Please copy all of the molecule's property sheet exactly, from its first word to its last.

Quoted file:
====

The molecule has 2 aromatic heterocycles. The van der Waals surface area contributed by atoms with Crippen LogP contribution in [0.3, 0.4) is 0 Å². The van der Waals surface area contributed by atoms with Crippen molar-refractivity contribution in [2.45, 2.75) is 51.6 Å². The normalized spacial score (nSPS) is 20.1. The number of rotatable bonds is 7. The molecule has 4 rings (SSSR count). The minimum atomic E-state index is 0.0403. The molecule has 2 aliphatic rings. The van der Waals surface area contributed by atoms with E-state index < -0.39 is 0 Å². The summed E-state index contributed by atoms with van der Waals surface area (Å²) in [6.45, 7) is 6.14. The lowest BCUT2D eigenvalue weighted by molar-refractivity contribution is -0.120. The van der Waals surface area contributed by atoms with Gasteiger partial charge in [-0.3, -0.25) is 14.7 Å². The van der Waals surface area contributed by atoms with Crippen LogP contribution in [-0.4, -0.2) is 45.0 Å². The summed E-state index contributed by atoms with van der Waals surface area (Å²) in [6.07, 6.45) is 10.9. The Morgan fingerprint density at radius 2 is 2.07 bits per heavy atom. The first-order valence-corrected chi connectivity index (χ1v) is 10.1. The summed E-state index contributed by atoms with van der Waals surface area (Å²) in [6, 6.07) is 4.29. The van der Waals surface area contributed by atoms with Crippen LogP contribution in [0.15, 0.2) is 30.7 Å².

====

The molecule has 2 aromatic heterocycles. The van der Waals surface area contributed by atoms with Crippen LogP contribution in [0.3, 0.4) is 0 Å². The van der Waals surface area contributed by atoms with Crippen molar-refractivity contribution in [2.45, 2.75) is 51.6 Å². The normalized spacial score (nSPS) is 20.1. The number of rotatable bonds is 7. The molecule has 4 rings (SSSR count). The minimum atomic E-state index is 0.0403. The molecule has 2 aliphatic rings. The van der Waals surface area contributed by atoms with E-state index < -0.39 is 0 Å². The summed E-state index contributed by atoms with van der Waals surface area (Å²) in [6.45, 7) is 6.14. The lowest BCUT2D eigenvalue weighted by molar-refractivity contribution is -0.120. The van der Waals surface area contributed by atoms with Gasteiger partial charge in [-0.3, -0.25) is 14.7 Å². The van der Waals surface area contributed by atoms with Crippen LogP contribution in [-0.4, -0.2) is 45.0 Å². The summed E-state index contributed by atoms with van der Waals surface area (Å²) in [6.07, 6.45) is 10.9. The Morgan fingerprint density at radius 2 is 2.07 bits per heavy atom. The first-order valence-corrected chi connectivity index (χ1v) is 10.1. The summed E-state index contributed by atoms with van der Waals surface area (Å²) in [6, 6.07) is 4.29. The van der Waals surface area contributed by atoms with Crippen LogP contribution in [0.15, 0.2) is 30.7 Å².